NRL to introduce “challenge” system to curb refereeing blunders

The details of how the challenge system will work will be bedded down in a final report that will be put before the commission in February. It is yet to be determined how long players or coaches will be given to contest an on-field call, with teams to retain their one challenge if it is used successfully.

An example of how the challenge could be used is when Storm winger Suliasi Vunivalu was ruled to have been put into touch during a finals game, with replays suggested the touch judge incorrectly raised his flag. Administrators hope the move eliminates the ‘clanger’ refereeing blunder and puts the onus on teams to help police them.

Sam Burgess remonstrates with referee Adam Gee during an NRL season characterised by controversial decisions.Credit:Getty

NRL CEO Todd Greenberg said the commission was determined to ensure the quality of rugby league as a spectacle was paramount.

“We are constantly looking at ways to ensure the game is easier to officiate, and is also innovative and unpredictable,” Greenberg said.

“We certainly feel these changes will have a positive impact on the sport.”

Other operational changes include:

  • the “mutual infringement” law being amended to allow the referee to replay the previous play the-ball in the event of play being irregularly affected by circumstances out of the players’ control, such as a ball being passed into a referee;
  • the team with the loose head and feed will be able to nominate to pack a scrum from three lateral positions (the nearest 10-metre line, the 20-metre line, or in line with the block dot on the crossbar). Teams will be given five seconds to inform the referee of their choice of scrum position; the act of tackling a player in mid-air will be banned whether the player initiating contact is the attacking player or the defending player, in line with the current International laws of the game.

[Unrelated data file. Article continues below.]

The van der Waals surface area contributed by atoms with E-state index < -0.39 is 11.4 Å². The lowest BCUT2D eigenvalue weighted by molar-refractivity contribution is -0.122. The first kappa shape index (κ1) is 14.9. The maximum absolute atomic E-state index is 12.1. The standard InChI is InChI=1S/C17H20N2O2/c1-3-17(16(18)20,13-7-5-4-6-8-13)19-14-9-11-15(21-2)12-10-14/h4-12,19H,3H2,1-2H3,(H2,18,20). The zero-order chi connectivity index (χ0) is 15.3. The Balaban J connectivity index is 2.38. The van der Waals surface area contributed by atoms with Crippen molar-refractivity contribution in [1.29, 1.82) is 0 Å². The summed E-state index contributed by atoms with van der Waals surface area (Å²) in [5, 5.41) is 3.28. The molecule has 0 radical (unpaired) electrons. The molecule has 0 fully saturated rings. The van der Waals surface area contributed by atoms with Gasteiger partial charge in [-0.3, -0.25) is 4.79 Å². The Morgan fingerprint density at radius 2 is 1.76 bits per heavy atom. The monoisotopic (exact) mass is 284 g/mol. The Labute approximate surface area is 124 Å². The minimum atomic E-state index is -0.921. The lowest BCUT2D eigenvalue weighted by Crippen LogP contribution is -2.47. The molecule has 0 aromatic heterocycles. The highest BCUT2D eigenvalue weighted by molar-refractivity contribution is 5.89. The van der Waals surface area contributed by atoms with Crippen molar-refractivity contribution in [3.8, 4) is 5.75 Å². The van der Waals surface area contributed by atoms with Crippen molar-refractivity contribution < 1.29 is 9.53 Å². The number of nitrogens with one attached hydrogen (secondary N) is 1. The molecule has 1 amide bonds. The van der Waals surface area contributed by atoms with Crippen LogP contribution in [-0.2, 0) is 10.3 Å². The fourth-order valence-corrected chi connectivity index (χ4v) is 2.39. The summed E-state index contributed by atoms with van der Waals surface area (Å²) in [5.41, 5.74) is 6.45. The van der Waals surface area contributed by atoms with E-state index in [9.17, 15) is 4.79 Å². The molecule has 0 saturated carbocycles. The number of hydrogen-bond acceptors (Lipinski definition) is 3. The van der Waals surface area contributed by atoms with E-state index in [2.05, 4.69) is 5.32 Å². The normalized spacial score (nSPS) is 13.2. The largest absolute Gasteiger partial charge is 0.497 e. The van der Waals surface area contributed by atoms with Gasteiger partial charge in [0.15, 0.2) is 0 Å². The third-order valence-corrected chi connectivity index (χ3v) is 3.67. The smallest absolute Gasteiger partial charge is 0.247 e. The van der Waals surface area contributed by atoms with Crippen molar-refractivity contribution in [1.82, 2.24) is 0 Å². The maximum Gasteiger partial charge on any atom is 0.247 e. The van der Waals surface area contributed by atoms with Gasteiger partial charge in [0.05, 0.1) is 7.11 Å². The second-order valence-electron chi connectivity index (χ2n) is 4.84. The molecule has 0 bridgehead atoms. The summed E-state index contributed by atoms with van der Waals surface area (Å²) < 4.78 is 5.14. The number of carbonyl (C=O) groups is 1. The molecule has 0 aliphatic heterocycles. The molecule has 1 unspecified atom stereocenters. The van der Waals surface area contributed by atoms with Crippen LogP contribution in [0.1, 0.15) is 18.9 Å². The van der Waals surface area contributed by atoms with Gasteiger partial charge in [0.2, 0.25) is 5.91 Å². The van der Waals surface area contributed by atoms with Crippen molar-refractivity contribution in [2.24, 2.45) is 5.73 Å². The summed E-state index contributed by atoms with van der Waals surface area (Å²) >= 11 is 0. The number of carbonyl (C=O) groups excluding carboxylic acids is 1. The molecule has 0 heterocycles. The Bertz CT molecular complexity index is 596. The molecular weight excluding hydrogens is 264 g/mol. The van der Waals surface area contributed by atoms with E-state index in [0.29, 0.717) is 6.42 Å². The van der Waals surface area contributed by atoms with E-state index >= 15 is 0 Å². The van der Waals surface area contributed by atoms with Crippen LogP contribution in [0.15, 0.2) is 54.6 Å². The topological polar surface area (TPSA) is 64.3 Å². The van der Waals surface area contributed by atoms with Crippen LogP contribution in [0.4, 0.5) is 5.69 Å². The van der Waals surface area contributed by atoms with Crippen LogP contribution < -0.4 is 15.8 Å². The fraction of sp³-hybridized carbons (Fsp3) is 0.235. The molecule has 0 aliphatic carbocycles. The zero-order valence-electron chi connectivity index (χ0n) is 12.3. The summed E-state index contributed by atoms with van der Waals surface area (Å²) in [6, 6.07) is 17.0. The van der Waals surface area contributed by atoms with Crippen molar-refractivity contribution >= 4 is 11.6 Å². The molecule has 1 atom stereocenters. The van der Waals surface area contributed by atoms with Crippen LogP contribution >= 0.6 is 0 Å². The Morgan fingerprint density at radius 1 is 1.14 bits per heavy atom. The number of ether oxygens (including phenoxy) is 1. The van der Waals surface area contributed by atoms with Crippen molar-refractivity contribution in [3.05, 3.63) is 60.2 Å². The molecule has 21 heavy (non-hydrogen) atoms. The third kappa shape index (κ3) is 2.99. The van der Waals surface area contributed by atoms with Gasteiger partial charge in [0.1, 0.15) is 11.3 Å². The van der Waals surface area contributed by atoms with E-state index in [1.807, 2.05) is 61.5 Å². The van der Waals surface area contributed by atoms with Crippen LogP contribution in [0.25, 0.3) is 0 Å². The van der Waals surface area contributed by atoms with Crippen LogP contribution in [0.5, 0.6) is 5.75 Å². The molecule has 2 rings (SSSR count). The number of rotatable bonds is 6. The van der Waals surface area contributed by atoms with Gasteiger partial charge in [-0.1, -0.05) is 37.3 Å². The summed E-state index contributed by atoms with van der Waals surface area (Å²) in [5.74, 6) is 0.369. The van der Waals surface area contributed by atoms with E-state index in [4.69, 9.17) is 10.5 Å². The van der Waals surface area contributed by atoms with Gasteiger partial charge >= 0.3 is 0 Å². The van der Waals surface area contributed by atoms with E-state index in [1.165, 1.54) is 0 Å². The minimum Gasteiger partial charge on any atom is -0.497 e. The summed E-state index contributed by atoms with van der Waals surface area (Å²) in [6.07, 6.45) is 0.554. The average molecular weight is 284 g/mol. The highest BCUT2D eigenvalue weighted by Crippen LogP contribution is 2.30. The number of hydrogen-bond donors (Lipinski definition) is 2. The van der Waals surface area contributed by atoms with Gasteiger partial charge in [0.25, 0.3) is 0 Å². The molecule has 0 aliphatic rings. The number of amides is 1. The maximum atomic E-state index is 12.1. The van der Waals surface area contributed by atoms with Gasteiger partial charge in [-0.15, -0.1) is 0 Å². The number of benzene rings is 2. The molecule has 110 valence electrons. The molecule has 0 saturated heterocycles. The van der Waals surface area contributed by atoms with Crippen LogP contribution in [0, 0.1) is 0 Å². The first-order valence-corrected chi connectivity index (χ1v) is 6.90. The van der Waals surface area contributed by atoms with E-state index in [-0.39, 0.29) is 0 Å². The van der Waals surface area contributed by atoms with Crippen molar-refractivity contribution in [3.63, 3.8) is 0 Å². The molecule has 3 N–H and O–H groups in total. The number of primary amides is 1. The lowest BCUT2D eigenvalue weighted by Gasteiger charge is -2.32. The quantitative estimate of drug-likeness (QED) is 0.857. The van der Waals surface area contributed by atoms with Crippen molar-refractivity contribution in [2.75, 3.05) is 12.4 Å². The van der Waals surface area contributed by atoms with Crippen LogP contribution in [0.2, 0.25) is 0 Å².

Additionally, the commission recommended a trial be undertaken in the second-tier competitions to assess the impact of teams being required to use six players in a scrum even when down to 12 players.

The 20-40 rule was trialled in the Queensland Cup last season, where it was only successfully used on one occasion. The idea is to give teams more options get out of their quarter and could potentially result in more attacking play if defending teams drop their wingers back earlier for kicks.


“We have taken advice and feedback from the key stakeholders of the game in order to make these decisions,” head of football Graham Annesley said.

“There has been significant engagement with our fans, the competition committee as well as through the NRL coaches, the clubs, and the RLPA.

“Over 20,000 fans responded to an end-of-season survey, more than tripling the response to the 2018 online survey.”

The biggest bugbear for fans was the seemingly constant presence of trainers on the field. While the new parameters have yet to be signed off, they will be sighted less in 2020.

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